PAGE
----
Following volumetric screening, the next step in the candidate selection process is identifying of the cause of poor recovery efficiency. The causes can be many-fold, but in Kansas the most prevalent are stratified thin pays, attic oil, excessive well spacing, coning due to strong water drive, and fractured reservoirs. ROIP in stratified thin pays can be identified by comparing initial rates of production and cumulative production between wells with similar payzone properties but different completion procedures. Attic oil is a common result of well spacing or lease boundaries coinciding with the structural axis of a payzone. First derivative maps show the change in the structural dip and can be used to identify the attics of a structure with undrained reserves. A simple method to determine excessive well spacing is to compare estimated ultimate production between primary vertical wells and infill vertical wells in an analog field. Analysis of lease total fluid production through time is a quick and cost effective method to suggest water break-through as a result of coning.
The final step in the candidate selection process is reservoir simulation to accurately identify ROIP on a grid cell by grid cell basis. Boast4, a freeware black oil simulator, was used to history match the performance of the Schaben Field, (Ness County, Kansas). Remaining hydrocarbon saturation-feet map (Figure 2.12) from this simulation was used to select areas with greatest potential for infill drilling. Boast VHS (vertical-horizontal-slant) simulation was used to predict and compare the performance of infill vertical and horizontal wells.
The Kansas Geological Survey has been working to develop and transfer cost-effective technologies to evaluate a potential horizontal target. We believe that small independents can successfully apply horizontal drilling technology to recover additional oil and gas in mature areas. Our approach recommends low-cost techniques to understand reservoir heterogeneity, to evaluate recovery potential at the field, lease and well scales, and to characterize and simulate candidate reservoirs.
The petrophysical analysis and reservoir evaluation computer package (PfEFFER) was enhanced in conjunction with the Class 2 project. PfEFFER version 2.0 and PfEFFER Pro were released in February 1998. Prototype software was tested and successfully applied in Schaben Field. PfEFFER stands for "Petrofacies Evaluation of Formations For Engineering Reservoirs" (Doveton and others, 1995).
The minimum log data required by the spreadsheet-based software are a porosity and resistivity log. Old logs are well suited to this analysis once they are digitized or simply typed into the spreadsheet. Toolbars and menus perform most operations through the utilization of nearly 8,000 lines of Visual Basic code. PfEFFER v. 1 reads standard LAS log data files such as those obtained from a logging truck or permits manual entry, organizes digital data by well and zone, and creates a "Super Pickett" crossplot, depth plots, and lithology solutions (if sufficient logs are available (Figure 2.13).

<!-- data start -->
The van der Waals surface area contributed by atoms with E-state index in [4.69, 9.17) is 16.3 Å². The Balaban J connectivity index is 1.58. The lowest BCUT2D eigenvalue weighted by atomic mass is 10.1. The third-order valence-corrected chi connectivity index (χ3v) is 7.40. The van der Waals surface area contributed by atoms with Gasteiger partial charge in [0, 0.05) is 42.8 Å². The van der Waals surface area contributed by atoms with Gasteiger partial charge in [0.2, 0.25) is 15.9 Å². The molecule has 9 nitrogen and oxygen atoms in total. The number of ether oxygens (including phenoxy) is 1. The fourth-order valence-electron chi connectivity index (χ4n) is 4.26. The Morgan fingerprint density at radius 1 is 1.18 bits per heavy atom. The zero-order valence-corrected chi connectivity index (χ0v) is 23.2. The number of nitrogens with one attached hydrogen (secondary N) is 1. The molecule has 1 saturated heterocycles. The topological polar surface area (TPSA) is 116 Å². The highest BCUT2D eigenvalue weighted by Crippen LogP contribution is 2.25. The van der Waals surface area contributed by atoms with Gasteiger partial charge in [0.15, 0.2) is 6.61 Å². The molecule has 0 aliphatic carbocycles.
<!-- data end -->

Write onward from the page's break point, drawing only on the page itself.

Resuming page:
The software is focused on interpreting and analyzing reservoir pore type, permeability trends, and variations in mineral composition. PfEFFER provides procedures for optimal estimation of bulk volume water and water saturation (including irreducible values) to better evaluate potential production, reservoir quality, and heterogeneity. Also capillary pressure data can be incorporated to further calibrate well log data with pore size or to assess depth to the free water level. The program will assemble zonal information from well workbooks into a project workbook and can automatically generate map and 3-D visualizations of key parameters as defined by the user. "Hot links" are maintained in the project workbook to each well workbook to aid in data management (Figure 2.14).
All of the standard EXCEL features continue to be available to users for independent analysis and data exploration. The simplicity of hardware and software requirements means that PfEFFER is an attractive option for companies of all sizes. The range and versatility of module capabilities makes them powerful tools for the analysis of both old log suites and the latest generation of logging measurements.
In addition to revising the appearance of the spreadsheet and refining the modules as described above, PfEFFER v. 2.0 contains new modules. The new features in PfEFFER v. 2.0 are:
Three additional modules (add-ins) are available as PfEFFER Pro. These modules include color cross section generation, map coordinate conversion (longitude-latitude to UTM x-y), and software to help build an input file for a reservoir simulator based on the petrophysical characterization. DOE's freeware reservoir simulation software, BOAST 3, was used in the development and testing.